Symptoms of Bipolar Disorder
Bipolar Disorder Symptoms and Treatment Options
Bipolar disorder, a mental illness that was once commonly known as manic depression, is very common. It causes a person to experience extreme mood swings that range from the highest of highs — mania — and the lowest of lows — depression.
When a person experiences the mania or hypomania side of their condition, they may feel a robust amount of energy and have a vast sense of euphoria and as though they can achieve anything. However, when the depression side comes into play, the individual may feel extremely sad and hopeless, seemingly losing interest in things they normally enjoy. The rapid shift in moods can adversely affect the person’s energy levels, behavior, activities, judgment, and ability to think rationally.
In some cases, in order to effectively treat the symptoms of bipolar disorder, it might be necessary for the person to visit bipolar treatment centers. However, episodes of these extreme mood swings may only manifest minimally or as often as multiple times per year. It’s important to acknowledge that not every person with the condition exhibits the same frequency of symptoms. As a result, treatment of bipolar disorder may vary depending on the individual.
Additionally, while bipolar disorder is a condition a person has throughout their lifetime, it is possible to manage the mood swings that go along with it. This can be done by relying on effective treatment for bipolar disorder 1 that may include medications for bipolar. Knowing about bipolar disorder symptoms and treatment options is greatly helpful for individuals who are struggling with the mental illness.
There are a variety of symptoms that come with bipolar disorder. Along with the signs of mania, hypomania, and depression, a person may experience wildly vast changes in behavior, which can adversely affect the way they go through their everyday life. These symptoms also manifest in different types of bipolar disorder and include the following:
- Bipolar 1 disorder: This type of bipolar disorder means the person has at least one manic episode that was followed by a major depressive episode of hypomania. It’s not uncommon for this type to result in psychosis after a manic episode.
- Bipolar 2 disorder: With this particular mental condition, the individual has experienced at least one major depressive episode and one hypomanic but no manic episodes.
- Cyclothymic disorder: This is a type of bipolar in which the person has exhibited symptoms for at least two years and usually affects children or teens for at least one year. Typically, the individual has experienced multiple bouts of hypomania and depression that is less severe than major depression.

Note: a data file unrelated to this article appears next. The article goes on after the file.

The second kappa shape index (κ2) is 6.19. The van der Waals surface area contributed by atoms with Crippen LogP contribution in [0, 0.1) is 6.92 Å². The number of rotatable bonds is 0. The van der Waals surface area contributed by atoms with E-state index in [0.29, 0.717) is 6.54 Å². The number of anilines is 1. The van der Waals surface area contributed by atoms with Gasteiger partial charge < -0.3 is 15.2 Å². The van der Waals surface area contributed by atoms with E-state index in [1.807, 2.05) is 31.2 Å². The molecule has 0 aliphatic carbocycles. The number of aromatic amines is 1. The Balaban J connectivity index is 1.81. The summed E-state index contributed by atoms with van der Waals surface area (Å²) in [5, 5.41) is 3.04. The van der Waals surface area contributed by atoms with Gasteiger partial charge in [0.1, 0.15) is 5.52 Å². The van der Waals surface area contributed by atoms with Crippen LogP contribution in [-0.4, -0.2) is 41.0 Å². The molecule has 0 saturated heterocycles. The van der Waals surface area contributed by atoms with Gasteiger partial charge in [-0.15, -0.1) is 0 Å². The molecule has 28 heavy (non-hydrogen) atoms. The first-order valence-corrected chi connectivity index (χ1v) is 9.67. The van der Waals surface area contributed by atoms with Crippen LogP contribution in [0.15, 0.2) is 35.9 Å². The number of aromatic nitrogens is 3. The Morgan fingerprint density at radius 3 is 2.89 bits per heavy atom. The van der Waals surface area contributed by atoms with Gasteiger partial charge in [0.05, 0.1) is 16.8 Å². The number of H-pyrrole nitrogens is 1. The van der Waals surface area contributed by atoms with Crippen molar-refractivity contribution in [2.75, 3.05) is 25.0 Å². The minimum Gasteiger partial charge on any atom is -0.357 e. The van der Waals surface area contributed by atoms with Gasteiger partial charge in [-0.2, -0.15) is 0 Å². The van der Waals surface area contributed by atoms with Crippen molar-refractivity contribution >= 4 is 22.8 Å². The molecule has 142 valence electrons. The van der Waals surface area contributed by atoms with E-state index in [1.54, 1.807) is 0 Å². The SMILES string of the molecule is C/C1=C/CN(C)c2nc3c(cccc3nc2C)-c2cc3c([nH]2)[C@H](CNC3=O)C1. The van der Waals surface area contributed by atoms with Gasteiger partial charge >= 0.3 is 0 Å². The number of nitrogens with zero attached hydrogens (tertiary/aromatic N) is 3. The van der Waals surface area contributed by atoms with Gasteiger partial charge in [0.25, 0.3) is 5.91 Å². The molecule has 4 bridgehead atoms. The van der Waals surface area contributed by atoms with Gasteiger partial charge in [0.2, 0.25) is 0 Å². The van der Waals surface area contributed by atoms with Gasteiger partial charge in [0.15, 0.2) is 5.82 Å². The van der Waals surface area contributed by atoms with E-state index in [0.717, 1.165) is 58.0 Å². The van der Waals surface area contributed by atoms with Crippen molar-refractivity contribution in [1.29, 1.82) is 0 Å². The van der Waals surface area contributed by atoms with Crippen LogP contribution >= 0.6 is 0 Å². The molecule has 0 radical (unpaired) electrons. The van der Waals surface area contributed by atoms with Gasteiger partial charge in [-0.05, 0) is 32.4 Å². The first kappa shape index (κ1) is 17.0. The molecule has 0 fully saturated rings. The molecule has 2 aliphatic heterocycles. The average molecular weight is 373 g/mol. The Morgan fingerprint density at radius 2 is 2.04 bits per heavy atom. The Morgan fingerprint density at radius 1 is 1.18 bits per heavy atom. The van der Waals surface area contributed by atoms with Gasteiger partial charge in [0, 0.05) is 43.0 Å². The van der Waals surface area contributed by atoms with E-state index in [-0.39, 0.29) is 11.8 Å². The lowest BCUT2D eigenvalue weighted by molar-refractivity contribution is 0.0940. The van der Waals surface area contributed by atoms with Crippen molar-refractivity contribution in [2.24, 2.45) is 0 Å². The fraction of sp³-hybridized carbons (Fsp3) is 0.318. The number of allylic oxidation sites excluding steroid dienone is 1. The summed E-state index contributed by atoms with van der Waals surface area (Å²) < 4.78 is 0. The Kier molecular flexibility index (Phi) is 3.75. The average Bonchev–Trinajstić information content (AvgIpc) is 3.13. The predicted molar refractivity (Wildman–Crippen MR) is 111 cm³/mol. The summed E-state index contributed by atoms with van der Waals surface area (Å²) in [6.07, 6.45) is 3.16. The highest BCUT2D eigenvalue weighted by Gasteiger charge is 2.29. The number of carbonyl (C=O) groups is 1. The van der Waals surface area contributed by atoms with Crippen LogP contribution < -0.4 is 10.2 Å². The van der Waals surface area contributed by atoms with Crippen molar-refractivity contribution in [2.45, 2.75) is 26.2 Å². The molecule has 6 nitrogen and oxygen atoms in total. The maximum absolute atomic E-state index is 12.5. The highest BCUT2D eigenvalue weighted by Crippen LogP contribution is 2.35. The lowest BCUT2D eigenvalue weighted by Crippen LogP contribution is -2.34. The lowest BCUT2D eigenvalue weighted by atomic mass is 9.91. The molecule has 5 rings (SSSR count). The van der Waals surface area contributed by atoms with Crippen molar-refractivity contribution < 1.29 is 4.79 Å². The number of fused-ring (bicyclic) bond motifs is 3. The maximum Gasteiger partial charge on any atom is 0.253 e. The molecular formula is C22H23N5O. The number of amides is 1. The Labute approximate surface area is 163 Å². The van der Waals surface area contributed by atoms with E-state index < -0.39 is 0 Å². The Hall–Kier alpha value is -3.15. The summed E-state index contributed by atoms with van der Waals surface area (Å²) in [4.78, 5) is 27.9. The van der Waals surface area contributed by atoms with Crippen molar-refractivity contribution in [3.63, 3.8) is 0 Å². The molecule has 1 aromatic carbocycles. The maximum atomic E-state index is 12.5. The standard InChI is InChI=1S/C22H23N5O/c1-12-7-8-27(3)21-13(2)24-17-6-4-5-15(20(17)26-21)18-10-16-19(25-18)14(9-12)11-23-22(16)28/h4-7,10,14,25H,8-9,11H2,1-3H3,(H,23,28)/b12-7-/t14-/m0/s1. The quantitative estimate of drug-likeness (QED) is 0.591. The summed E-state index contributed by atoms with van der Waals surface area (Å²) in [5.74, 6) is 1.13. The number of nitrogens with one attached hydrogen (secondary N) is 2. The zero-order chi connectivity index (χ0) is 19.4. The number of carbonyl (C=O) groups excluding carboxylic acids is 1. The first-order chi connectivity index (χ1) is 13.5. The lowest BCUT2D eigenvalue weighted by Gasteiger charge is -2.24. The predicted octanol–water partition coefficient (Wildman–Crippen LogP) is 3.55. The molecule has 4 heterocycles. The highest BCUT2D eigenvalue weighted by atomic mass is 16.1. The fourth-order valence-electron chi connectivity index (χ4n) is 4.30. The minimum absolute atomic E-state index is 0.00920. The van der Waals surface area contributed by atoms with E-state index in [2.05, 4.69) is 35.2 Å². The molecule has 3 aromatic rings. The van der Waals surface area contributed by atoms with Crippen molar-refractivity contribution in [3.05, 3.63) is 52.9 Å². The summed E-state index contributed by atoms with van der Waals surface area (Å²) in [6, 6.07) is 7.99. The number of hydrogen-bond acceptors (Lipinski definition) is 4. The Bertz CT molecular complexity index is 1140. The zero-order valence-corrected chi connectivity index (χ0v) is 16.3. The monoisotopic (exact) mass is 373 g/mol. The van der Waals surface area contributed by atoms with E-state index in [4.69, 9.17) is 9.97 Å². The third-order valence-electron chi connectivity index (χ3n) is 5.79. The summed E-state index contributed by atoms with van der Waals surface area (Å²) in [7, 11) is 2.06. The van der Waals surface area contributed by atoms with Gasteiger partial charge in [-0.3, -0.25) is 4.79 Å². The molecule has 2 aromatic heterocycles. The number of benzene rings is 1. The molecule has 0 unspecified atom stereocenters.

- Other types: Other types of bipolar also exist that are related to specific medical conditions like stroke, multiple sclerosis or Cushing’s disease or because of drug and alcohol abuse.
There are a variety of bipolar disorder symptoms and treatment options that can help to calm those symptoms. Treatment of bipolar disorder depends on the individual and what works for them. People who have the disease must be guided by a medical doctor and have a full team that consists of a psychologist, psychiatric nurse, and social worker.
Also, because the condition is lifelong, it’s important to manage the symptoms. Bipolar treatment centers offer these options, as do many medical doctors and psychiatrists. Treatment for bipolar disorder 1 and other forms of the illness may include the following:
- Medications for bipolar: Medications like antidepressants, antipsychotics, mood stabilizers, antidepressant-antipsychotics and anti-anxiety drugs are effective at managing the individual’s symptoms, particularly mood swings.
- Substance abuse treatment: For individuals whose condition is caused by drug or alcohol abuse, substance abuse treatment can help manage symptoms.
- Hospitalization: Hospitalization can help if the individual is psychotic or suicidal.
- Day treatment programs: Day treatment programs help through counseling and support from others going through the same situation.
- Continued treatment: Continued treatment may be necessary along with medication even when the person feels better. It can help to prevent a relapse of mood swings.
With the right treatment plan, you can live a normal life with bipolar disorder and be a highly productive member of society.